Imbalance in reporting on Alzheimer’s PET scan research

Just two weeks ago, CBS reported on PET scans for Alzheimer’s disease, “New scan may diagnose Alzheimer’s as brain changes occur,” based on a study in the journal Neuron.  (Do they scour this journal all the time?)

Just four days ago, the Washington Post reported ongood news on Alzheimer’s: Better ways to diagnose it.”  Excerpt:

“Now, for example, we no longer have to rely on autopsies to confirm the existence of Alzheimer’s plaques. In a major advance last year, the Food and Drug Administration approved a method that uses a radioactive dye, known commercially as Amyvid, to light up amyloid plaques in a PET scan.”

University news releases promote even more Alzheimer’s PET scan research. For example, this UCLA news release: “Early imaging, diagnosis of Alzheimer’s leads to changes in patient care, better outcomes.”

Some journalists love such stories.  PET produces bright, colorful images.  It’s “good news” for Alzheimer’s, as the Washington Post headline stated, right?

Well, I didn’t see that either CBS or the Washington Post – or any other mainstream news organization, for that matter – reported on a paper published online this week by JAMA Internal Medicine – “Amyloid-? Positron Emission Tomography in the Diagnostic Evaluation of Alzheimer DiseaseSummary of Primary Findings and Conclusions.” The researchers reported that they analyzed data from 15 articles reporting on 15 studies focusing on Amyloid-? PET scan imaging. Their summary included this:

“At present, the medical literature provides extremely limited data with which to evaluate the clinical utility of A? (amyloid-?) PET. There are reasonable data showing that, when read by well-trained interpreters, A? PET is highly accurate in determining whether there is amyloid in the brain. However, the clinical utility of a positive scan result remains uncertain. If tested, approximately one-third of cognitively normal older adults would have a “positive” test result for brain amyloid. Thus a positive A? PET result is not diagnostic of AD, nor can the test be used to accurately predict the risk or the timing of progression of mild cognitive impairment.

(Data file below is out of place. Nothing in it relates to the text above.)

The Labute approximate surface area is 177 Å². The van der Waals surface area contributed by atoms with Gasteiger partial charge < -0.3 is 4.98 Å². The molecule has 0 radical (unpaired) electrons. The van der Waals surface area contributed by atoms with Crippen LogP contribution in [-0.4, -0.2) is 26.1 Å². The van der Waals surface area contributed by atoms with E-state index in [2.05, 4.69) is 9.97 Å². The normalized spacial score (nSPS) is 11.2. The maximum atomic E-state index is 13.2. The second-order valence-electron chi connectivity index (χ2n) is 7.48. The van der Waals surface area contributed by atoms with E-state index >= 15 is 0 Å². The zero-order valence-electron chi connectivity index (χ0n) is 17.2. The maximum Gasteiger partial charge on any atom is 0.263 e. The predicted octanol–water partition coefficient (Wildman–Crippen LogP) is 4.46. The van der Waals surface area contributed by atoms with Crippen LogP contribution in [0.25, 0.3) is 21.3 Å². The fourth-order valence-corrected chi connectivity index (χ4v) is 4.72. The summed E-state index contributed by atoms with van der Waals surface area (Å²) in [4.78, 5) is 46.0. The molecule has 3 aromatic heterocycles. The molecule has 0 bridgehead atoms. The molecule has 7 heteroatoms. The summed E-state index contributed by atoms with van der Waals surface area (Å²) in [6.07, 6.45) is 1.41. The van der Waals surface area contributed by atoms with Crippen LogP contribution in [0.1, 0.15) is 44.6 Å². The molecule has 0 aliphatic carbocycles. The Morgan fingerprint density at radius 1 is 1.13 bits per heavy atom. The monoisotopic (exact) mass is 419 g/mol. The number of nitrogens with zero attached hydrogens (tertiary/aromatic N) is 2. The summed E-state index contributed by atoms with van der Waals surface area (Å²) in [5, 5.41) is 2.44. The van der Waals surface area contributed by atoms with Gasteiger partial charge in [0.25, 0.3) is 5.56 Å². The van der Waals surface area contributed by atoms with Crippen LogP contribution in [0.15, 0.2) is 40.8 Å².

The clinical utility of a negative A? PET result seems greater than the clinical utility of a positive result because the high sensitivity of a negative test result allows AD to be effectively ruled out as the cause of a patient’s cognitive impairment. It remains uncertain, however, if negative test results lead to important changes in subsequent clinical management or whether any such changes would produce net health benefits for patients and families. Even if negative test results would produce net benefits, rigorous evaluations of A? PET must consider the overall balance of benefits and harms of both positive and negative test results in broadly representative patient populations. The current literature on A? PET imaging for AD is insufficient to provide this level of evidence. Given the limited effectiveness of the targeted treatments for AD that are currently available, demonstrating that A? PET leads to changes in clinical impressions and intended management is insufficient. More persuasive evidence that A? PET improves patient outcomes is needed.”

An editor’s note in the journal stated:

“Clearly, more data are needed about the role of A? PET in the prevention, diagnosis, and treatment of patients with AD. At present, the evidence tells us that the role of the scans is uncertain in many situations. The test could aid diagnosis and management in some circumstances, but it could also be harmful in other circumstances; for example, if a positive scan result leads to labeling a person as having a dread and incurable disease and that potential diagnosis turns out to be wrong.”

Why wouldn’t this paper and this editorial receive the same kind of attention as the “good news” stories highlighted above?  Don’t journalists see the huge public policy issues at stake here?  It’s difficult to understand. If you’re that committed to reporting on imaging tests for Alzheimer’s that you are scouring the journal Neuron, for example, wouldn’t you consider these articles newsworthy as well?  If not, why not?


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Comments (1)

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Judy Graham

October 5, 2013 at 11:57 am

The information you cite here from JAMA Internal Medicine echoes that found in the Medicare coverage decision for amyloid PET scans just a few months ago.

As someone who reported on the Medicare coverage decision, I didn’t see anything new in the JAMA Internal Medicine report. But it is disappointing to see how many reporters handle this issue, uncritically accepting the notion that imaging results must enhance doctors ability to diagnose Alzheimer’s.